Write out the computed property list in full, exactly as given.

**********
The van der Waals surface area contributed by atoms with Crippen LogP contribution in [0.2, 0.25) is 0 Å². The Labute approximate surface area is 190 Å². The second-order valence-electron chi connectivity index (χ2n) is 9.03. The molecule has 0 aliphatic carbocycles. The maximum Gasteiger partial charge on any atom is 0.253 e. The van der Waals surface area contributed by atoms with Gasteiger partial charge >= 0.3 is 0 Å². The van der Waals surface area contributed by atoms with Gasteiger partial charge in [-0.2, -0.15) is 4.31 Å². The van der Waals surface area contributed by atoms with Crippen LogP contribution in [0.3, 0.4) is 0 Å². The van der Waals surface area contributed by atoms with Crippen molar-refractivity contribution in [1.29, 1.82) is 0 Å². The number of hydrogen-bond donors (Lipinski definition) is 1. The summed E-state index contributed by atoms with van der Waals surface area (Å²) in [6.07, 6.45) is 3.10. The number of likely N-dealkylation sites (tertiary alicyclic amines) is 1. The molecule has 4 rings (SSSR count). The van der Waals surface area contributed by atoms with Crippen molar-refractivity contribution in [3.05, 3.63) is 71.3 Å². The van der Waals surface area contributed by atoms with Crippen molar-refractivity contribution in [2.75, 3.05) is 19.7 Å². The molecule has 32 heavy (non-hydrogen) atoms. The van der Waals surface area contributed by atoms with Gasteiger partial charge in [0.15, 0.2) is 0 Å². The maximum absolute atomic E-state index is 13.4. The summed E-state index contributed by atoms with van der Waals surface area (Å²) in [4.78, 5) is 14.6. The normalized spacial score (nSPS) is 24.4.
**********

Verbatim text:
The van der Waals surface area contributed by atoms with Crippen LogP contribution in [0.2, 0.25) is 0 Å². The Labute approximate surface area is 190 Å². The second-order valence-electron chi connectivity index (χ2n) is 9.03. The molecule has 0 aliphatic carbocycles. The maximum Gasteiger partial charge on any atom is 0.253 e. The van der Waals surface area contributed by atoms with Gasteiger partial charge >= 0.3 is 0 Å². The van der Waals surface area contributed by atoms with Gasteiger partial charge in [-0.2, -0.15) is 4.31 Å². The van der Waals surface area contributed by atoms with Crippen LogP contribution in [0.3, 0.4) is 0 Å². The van der Waals surface area contributed by atoms with Crippen molar-refractivity contribution in [1.29, 1.82) is 0 Å². The number of hydrogen-bond donors (Lipinski definition) is 1. The summed E-state index contributed by atoms with van der Waals surface area (Å²) in [6.07, 6.45) is 3.10. The number of likely N-dealkylation sites (tertiary alicyclic amines) is 1. The molecule has 4 rings (SSSR count). The van der Waals surface area contributed by atoms with Crippen molar-refractivity contribution in [3.05, 3.63) is 71.3 Å². The van der Waals surface area contributed by atoms with Crippen molar-refractivity contribution in [2.75, 3.05) is 19.7 Å². The molecule has 32 heavy (non-hydrogen) atoms. The van der Waals surface area contributed by atoms with Gasteiger partial charge in [0.15, 0.2) is 0 Å². The maximum absolute atomic E-state index is 13.4. The summed E-state index contributed by atoms with van der Waals surface area (Å²) in [4.78, 5) is 14.6. The normalized spacial score (nSPS) is 24.4.